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Heat shock protein 70 and the cytosolic sensing of protein accumulation


Heat shock protein 70 (HSP70) comprises one of the major classes of chaperone proteins that are recruited to correct the consequences of internal and external stresses on cellular physiology. We have observed that the early and rapid induction of HSP70 by plant virus replication is a manifestation of a phenomenon in plants that senses specific protein accumulation in the cytosol. We have called this the cytoplasmic protein response (CPR). This process is reminiscent of the much studied and parallel 'unfolded protein response' (UPR) that occurs in the endoplasmic reticulum.

This project will ask a series of fundamental questions about this novel process to compare and contrast the CPR and the UPR. The candidate will determine whether the CPR is spatially and functionally separated from the UPR and whether similar or distinct pathways are activated for the respective responses. She will also determine the importance of the CPR for successful virus infection. The project will take the basic observations relating to virus infection to a more complete understanding that could have broad implications for our understanding of post-translational proteins regulation in eukaryotes.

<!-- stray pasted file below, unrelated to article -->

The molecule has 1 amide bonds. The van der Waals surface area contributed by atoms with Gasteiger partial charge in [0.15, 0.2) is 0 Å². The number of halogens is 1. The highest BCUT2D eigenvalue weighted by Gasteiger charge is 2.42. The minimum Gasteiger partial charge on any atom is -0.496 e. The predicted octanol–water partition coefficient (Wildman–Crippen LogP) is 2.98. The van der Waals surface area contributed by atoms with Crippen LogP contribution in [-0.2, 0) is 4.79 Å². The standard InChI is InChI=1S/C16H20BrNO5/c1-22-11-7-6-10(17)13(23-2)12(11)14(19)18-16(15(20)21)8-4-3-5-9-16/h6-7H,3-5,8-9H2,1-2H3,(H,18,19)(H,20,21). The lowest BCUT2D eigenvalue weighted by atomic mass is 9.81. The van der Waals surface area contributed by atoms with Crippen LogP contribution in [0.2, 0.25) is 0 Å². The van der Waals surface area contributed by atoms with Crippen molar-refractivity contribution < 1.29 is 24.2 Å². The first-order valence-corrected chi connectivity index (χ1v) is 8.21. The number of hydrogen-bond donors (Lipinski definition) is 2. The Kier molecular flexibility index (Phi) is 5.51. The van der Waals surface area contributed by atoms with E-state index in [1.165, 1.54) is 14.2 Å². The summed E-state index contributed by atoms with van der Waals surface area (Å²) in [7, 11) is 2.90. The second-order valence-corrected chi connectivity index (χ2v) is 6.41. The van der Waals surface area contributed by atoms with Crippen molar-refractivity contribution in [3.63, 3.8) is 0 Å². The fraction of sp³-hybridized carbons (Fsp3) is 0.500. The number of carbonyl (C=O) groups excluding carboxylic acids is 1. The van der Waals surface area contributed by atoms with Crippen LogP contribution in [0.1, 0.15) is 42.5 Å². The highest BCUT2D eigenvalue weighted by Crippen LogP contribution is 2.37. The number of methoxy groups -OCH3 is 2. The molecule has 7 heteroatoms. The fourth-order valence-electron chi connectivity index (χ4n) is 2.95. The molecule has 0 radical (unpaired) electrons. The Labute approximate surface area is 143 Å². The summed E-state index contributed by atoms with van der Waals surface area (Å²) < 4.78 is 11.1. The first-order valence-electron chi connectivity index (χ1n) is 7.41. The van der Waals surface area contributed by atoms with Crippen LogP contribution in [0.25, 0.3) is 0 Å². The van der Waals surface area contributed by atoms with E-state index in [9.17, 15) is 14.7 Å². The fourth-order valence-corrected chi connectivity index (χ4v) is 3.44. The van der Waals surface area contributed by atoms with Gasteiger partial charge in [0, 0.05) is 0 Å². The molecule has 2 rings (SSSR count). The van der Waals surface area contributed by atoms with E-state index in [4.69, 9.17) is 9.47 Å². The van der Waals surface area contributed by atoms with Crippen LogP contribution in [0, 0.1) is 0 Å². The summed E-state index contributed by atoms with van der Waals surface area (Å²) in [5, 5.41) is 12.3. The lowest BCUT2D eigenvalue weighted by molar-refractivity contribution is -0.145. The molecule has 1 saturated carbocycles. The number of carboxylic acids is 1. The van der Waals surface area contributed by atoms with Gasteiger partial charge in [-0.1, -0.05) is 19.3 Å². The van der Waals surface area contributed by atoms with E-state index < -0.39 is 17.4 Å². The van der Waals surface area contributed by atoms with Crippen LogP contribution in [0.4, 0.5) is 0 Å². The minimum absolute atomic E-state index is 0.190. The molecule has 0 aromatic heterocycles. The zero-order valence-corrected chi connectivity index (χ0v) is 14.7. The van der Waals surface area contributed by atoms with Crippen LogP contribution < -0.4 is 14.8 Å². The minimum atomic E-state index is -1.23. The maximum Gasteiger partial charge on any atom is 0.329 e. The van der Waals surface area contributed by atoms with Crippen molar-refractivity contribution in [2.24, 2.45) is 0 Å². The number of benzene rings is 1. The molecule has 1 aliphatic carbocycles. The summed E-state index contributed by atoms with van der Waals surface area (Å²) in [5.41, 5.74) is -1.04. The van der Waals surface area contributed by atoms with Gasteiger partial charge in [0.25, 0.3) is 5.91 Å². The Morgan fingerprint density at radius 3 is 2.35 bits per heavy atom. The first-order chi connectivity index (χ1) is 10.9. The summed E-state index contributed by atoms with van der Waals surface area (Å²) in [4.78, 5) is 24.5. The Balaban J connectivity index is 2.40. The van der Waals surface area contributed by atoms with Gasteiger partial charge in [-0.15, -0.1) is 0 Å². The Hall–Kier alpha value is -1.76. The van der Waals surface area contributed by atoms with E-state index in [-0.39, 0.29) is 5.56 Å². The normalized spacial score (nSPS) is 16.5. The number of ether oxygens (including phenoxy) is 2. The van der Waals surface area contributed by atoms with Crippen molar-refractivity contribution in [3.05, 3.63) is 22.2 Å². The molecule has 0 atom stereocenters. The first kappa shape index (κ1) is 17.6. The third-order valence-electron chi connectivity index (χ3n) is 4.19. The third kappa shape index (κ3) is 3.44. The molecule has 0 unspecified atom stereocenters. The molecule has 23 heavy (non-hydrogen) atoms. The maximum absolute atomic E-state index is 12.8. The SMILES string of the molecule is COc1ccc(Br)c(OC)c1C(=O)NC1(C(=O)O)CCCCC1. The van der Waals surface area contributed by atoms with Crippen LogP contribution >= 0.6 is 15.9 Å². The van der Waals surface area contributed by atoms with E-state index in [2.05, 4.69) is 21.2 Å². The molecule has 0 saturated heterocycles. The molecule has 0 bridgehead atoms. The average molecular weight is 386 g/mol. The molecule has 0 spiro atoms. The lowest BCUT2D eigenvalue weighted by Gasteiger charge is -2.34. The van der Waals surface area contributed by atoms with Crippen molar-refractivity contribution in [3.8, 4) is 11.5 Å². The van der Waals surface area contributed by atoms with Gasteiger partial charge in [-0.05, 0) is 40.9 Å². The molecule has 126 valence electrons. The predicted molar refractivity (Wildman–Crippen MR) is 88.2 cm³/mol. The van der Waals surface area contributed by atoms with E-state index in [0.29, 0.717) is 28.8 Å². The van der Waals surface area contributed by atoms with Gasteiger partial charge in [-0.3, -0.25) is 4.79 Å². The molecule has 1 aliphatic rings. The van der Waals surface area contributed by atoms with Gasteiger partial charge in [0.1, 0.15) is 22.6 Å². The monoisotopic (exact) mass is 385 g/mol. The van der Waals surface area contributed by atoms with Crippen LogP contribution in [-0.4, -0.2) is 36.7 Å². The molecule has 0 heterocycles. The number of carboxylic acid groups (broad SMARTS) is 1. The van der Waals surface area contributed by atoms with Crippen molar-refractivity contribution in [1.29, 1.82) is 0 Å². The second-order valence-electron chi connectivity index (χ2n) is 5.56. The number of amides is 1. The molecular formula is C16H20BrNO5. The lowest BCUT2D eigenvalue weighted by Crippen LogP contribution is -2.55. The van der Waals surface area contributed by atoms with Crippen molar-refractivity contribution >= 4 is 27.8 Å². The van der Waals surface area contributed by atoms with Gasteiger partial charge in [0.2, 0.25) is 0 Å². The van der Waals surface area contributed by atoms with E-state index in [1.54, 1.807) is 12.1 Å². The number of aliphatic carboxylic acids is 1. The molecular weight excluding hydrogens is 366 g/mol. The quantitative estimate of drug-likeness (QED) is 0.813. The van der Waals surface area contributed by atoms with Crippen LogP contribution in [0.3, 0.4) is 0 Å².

The outputs from the project will contribute to the activity area LIFESCIHEALTH 1.1 particularly with respect to LSH-2004-1.1.1-1 'temporal and spatial proteomics in the cell' and LSH-2004-1.1.5-2 'unravelling the mechanisms and functions of post-translational modifications of proteins'. Based in a leading institute for plant and microbial sciences, the project will also provide the candidate with a broad training in molecular and cellular biology, and plant virology, and in the complementary aspects of the scientific process (e.g. critical thinking and scientific review).

Call for proposal

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Funding Scheme

IIF - Marie Curie actions-Incoming International Fellowships


Norwich Research Park, Colney
United Kingdom